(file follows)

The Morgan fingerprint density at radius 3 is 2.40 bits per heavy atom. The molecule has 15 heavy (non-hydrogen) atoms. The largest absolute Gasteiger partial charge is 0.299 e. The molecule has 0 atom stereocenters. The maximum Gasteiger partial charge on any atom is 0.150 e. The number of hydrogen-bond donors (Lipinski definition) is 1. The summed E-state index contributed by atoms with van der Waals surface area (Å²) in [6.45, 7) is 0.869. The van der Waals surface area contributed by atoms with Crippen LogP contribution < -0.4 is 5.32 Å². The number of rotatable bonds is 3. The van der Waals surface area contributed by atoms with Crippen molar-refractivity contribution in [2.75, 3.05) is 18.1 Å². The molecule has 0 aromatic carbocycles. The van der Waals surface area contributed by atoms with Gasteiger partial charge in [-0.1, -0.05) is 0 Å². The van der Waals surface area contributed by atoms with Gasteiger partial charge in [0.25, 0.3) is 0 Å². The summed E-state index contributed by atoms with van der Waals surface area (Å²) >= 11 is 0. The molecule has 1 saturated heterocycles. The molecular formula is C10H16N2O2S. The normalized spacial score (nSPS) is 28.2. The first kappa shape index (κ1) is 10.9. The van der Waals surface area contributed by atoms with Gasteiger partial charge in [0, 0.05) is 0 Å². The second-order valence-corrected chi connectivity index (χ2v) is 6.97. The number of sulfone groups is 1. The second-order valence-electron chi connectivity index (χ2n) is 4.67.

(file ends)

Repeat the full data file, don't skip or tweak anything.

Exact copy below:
The Morgan fingerprint density at radius 3 is 2.40 bits per heavy atom. The molecule has 15 heavy (non-hydrogen) atoms. The largest absolute Gasteiger partial charge is 0.299 e. The molecule has 0 atom stereocenters. The maximum Gasteiger partial charge on any atom is 0.150 e. The number of hydrogen-bond donors (Lipinski definition) is 1. The summed E-state index contributed by atoms with van der Waals surface area (Å²) in [6.45, 7) is 0.869. The van der Waals surface area contributed by atoms with Crippen LogP contribution < -0.4 is 5.32 Å². The number of rotatable bonds is 3. The van der Waals surface area contributed by atoms with Crippen molar-refractivity contribution in [2.75, 3.05) is 18.1 Å². The molecule has 0 aromatic carbocycles. The van der Waals surface area contributed by atoms with Gasteiger partial charge in [-0.1, -0.05) is 0 Å². The van der Waals surface area contributed by atoms with Gasteiger partial charge in [0.25, 0.3) is 0 Å². The summed E-state index contributed by atoms with van der Waals surface area (Å²) >= 11 is 0. The molecule has 1 saturated heterocycles. The molecular formula is C10H16N2O2S. The normalized spacial score (nSPS) is 28.2. The first kappa shape index (κ1) is 10.9. The van der Waals surface area contributed by atoms with Gasteiger partial charge in [0, 0.05) is 0 Å². The second-order valence-corrected chi connectivity index (χ2v) is 6.97. The number of sulfone groups is 1. The second-order valence-electron chi connectivity index (χ2n) is 4.67.